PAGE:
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FOOD & DRINK

Batch Brewing Company

The Marrickville passion project of two beer-loving American expats and lacrosse teammates.
By Annie Bettis
June 11, 2014
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Batch Brewing Company

The Marrickville passion project of two beer-loving American expats and lacrosse teammates.
By Annie Bettis
June 11, 2014
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Heading down vaguely eerie Sydenham Road, you may fear you've missed a turn somewhere along the way as airplanes swoop directly overhead. Just when you're sure the street is a tad too quiet, around the bend — marked only with a giant painting of a lumberjack-like brewer in overalls — Batch Brewing Co. sits inside one of Marrickville's newly occupied roller-doored spaces.

The warmth of the space, lit by strings of fairy lights, radiates onto the footpath as locals catch up over a few jars of current offerings from brewing team Andrew Fineran and Chris Sidwa. Old leather couches occupy the front of Batch, with low coffee tables and rugs you'll be sure came straight from your granny's house. Batch makes little attempt to hide the giant steel fermenting tanks, but should it have to? Sydneysiders today are keen to know exactly where their products come from — and these boys aren't hiding a thing. The Batch bar sits on one side of the room with a smattering of stools set for beer enthusiasts as they chat away to the team behind the bar.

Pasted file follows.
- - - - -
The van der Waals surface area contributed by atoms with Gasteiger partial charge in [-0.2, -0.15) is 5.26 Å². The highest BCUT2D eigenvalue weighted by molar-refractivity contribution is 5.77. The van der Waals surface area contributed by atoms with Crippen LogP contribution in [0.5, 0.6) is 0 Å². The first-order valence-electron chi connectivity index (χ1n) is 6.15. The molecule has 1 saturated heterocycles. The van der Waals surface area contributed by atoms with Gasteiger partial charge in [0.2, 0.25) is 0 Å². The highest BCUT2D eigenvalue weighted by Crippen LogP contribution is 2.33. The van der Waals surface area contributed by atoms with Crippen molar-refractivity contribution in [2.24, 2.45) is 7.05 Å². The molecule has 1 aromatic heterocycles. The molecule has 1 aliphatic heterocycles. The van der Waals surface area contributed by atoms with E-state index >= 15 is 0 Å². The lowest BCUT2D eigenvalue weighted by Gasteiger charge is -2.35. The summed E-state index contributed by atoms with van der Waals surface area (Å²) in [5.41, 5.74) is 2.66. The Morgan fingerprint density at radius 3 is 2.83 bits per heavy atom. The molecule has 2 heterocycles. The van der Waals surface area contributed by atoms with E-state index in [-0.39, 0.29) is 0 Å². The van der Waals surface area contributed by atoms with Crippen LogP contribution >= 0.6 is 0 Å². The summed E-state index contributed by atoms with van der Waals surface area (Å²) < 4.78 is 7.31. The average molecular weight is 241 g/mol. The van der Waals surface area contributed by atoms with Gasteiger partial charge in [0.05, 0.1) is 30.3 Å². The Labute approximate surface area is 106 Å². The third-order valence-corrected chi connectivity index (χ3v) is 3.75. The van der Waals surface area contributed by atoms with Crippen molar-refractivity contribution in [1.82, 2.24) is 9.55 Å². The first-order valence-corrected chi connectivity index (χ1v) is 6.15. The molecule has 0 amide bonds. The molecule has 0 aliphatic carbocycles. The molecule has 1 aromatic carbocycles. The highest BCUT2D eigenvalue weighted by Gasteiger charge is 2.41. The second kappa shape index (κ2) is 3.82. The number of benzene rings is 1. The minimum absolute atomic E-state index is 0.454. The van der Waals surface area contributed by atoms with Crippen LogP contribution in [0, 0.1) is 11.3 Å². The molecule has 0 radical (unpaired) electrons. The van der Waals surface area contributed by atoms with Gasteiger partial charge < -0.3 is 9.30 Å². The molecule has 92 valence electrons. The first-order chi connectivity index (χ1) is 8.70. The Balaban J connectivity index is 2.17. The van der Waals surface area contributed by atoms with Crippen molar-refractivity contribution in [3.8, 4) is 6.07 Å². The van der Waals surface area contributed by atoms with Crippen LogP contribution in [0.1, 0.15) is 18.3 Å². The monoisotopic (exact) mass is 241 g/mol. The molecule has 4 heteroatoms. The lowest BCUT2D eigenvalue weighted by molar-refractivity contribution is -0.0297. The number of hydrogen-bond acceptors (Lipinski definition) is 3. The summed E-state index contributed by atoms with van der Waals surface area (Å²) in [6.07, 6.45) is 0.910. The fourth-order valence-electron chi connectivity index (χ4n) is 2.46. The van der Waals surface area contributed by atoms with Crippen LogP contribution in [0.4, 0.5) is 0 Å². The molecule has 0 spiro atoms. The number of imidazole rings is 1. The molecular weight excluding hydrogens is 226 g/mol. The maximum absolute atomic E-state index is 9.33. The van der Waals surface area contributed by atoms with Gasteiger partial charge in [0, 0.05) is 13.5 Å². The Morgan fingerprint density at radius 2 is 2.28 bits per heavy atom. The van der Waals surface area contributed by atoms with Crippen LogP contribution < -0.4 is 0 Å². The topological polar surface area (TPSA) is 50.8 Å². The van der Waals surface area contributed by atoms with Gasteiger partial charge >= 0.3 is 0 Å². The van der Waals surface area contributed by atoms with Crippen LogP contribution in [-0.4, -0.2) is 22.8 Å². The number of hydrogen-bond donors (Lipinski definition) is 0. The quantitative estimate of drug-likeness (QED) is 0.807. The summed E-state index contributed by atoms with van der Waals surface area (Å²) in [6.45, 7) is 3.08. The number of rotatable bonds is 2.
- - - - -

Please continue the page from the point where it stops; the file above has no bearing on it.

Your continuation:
The Batch brewery opened early this year, the passion project of two American expats and lacrosse teammates who gave up on failed home brewing projects to join Sydney's quickly growing craft scene.

We order a taster paddle ($20), which we expect to be a typical set-up of six slightly-larger-than-shot-sized brews. What we're served is a sturdy metal milk tray of six small mason jars ranging in colour from lager to stout. Co-founder, Fineran takes a moment to sit down on the old couch next to us and patiently explain the contents of each jar (which we promptly forget). We spend the next thirty minutes deducing which we think is which, using the menu as a guide. When six small jars sit empty in the milk crate, it seems we enjoyed them all.

Beers on tap rotate every few weeks, but the Facebook page and website are kept up to date so customers know what to expect. Chances are you'll find something on the menu that you can't get enough of after a jar or two ($5-$10) — the great news is that most brews are available for takeaway purchase in bomber (640mL) or growler (1.89L) sizes. We snagged the last growlers of the boys' recent WheaTtea ale, a chai tea-infused summer ale born out of a partnership with fellow Inner West brewer (of tea, that is), Ttotaler.

The brewery shuts at 7pm, so it's far from a late-night venue, but the good news is it's a five minute walk from the station to enable the rest of your nightly adventures.

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